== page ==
Featured Taking stock of our financial future

Taking stock of our financial future

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Robin Hodgskin’s career has been built on planning for retirement—a transition that holds little personal appeal for her right now.

“I enjoy vacations,” says Hodgskin, a 60-year-old from Yarmouth. “But I really love what I do. I want to work for a long time.”

As a senior vice president, financial advisor with Morgan Stanley Wealth Management—a firm she’s been with for 29 years—Hodgskin helps people realize their financial goals. She works with partner Glenn Parkinson in the Compass Rose Group, based in Portland.

“People say, ‘I work so hard I deserve a good retirement.’ But that’s not what it’s about,” Hodgskin says. “Knowing that you’re going to retire and you’re going to get a certain amount of money for the rest of your life is increasingly a thing of the past. A lot of baby boomers no longer have pensions. So people are needing to fund their own retirements. That means that each individual needs to be more responsible for their saving and spending.”

With a background in mathematics, business and computer science, Hodgskin started out working on financial planning software and “ultimately fell in love with the planning aspects.” From that analytical perspective, retirement investment is all about the variables you can control, Hodgskin explained. All retirement plans are a permutation of what goes in and what goes out.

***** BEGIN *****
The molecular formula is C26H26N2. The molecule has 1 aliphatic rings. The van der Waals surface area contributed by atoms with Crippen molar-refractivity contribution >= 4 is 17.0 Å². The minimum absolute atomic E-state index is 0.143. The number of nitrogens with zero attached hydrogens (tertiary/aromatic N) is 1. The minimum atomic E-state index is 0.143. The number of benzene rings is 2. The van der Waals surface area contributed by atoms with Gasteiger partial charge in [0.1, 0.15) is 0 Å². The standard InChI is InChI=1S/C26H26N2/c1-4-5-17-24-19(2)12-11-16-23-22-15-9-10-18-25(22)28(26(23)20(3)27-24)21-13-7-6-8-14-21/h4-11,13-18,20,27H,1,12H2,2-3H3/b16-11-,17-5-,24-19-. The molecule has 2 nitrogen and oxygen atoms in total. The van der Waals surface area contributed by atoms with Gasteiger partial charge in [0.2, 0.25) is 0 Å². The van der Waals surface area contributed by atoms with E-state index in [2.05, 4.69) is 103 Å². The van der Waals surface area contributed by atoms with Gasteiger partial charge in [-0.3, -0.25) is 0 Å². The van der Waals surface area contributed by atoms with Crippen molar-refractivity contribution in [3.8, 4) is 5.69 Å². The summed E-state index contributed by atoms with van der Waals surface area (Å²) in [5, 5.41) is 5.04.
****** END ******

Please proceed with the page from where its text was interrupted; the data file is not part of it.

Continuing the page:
But it’s more personal, too. She starts by asking her clients questions such as: If money were absolutely no object, how would you spend your time? If you knew that you had only 24 hours to live, what would you most regret not having done in your life? Of all the gifts of time or money that you have given to a charity or a cause, what has been the most meaningful to you?

“You want to start with a goal, and you think about what you love—what is your dream? The new retirement is not ‘retire and do nothing,’” Hodgskin says. “We’re not likely to be dying younger and having health care cost less, so we should all be planning for a cushion. Nobody ever says, ‘I wish I had saved less and had spent more money in my lifetime.’”